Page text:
5. With such narrow frames, parking is a breeze—and free (even in metered spots). Be sure to take your belongings with you, and don’t forget to lock up.
Choose an agency. Large companies, such as Hertz and Enterprise or Europe-based Sixt, are best equipped to handle special requests (automatic transmission; GPS devices; children’s car seats). Local agencies often have lower prices but may not offer 24-hour service if something goes wrong.
Book in advance. When reserving online, check hours of operation for rental locations. Airports are usually open every day, but city-center sites may have limited hours, often closing for a few hours at midday and all day Sunday.
There’s a new ride in town, though you may recognize it by its signature facial hair. Lyft Plus, a new premium offering by Uber’s quirky, mustachioed competitor, is now piloting service in San Francisco before rolling out to all of its 60 cities coast to coast. As the name would suggest, the new model offers a more souped-up cab-on-call experience--while there’s nary a Mercedes-Benz in sight, the premium experience features custom-outfitted Ford Explorers, each decked out with custom under-car LED lights, 20-inch sport wheels, quilted leather seats for six, and (our favorite) Spotify Premium access. It’s less expensive that Uber Black by about a 20% margin, and roughly twice the cost of a regular Lyft ride, running $3.00 a mile or fifty cents a minute. As for the token mustache found on all of Lyft’s regular cars? You’ll find it affixed onto the grille in brushed steel—trés classy.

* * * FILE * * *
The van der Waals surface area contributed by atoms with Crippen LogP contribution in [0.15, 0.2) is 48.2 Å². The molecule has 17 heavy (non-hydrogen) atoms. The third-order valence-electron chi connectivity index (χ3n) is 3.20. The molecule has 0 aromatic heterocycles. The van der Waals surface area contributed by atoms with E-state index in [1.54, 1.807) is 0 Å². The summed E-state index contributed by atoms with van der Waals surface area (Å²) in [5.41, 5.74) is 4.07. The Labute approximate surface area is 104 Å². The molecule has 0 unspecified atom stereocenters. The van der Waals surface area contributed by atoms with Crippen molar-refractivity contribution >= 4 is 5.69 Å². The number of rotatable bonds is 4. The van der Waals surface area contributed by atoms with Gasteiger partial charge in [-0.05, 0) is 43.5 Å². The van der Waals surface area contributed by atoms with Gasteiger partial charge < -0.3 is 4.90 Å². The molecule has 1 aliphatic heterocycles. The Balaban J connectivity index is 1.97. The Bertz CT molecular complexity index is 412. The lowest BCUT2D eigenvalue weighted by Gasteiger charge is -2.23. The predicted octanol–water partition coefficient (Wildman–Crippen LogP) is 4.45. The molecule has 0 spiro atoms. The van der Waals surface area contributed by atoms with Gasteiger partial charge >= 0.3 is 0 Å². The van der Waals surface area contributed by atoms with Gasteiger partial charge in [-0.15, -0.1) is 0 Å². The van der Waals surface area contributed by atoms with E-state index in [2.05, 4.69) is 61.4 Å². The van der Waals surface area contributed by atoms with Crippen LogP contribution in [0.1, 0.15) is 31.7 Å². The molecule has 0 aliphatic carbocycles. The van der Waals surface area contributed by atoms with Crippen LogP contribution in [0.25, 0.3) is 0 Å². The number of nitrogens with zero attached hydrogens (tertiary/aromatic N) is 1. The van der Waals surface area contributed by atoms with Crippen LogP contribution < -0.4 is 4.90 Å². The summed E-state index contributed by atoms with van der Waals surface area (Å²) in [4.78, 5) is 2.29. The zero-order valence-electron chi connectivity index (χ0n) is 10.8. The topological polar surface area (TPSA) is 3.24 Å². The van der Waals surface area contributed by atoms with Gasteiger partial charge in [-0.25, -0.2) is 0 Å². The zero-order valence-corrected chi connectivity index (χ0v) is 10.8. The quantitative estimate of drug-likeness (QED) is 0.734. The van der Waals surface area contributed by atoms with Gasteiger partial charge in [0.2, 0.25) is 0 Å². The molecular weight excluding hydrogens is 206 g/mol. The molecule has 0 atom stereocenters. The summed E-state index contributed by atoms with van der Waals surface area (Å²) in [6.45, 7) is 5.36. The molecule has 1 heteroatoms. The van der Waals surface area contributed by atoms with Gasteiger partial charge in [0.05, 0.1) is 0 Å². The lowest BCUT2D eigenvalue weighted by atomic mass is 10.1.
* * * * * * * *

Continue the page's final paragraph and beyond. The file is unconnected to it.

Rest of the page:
Nikki Ekstein is an Assistant Editor at Travel + Leisure and part of the Trip Doctor news team. Find her on Twitter at @nikkiekstein.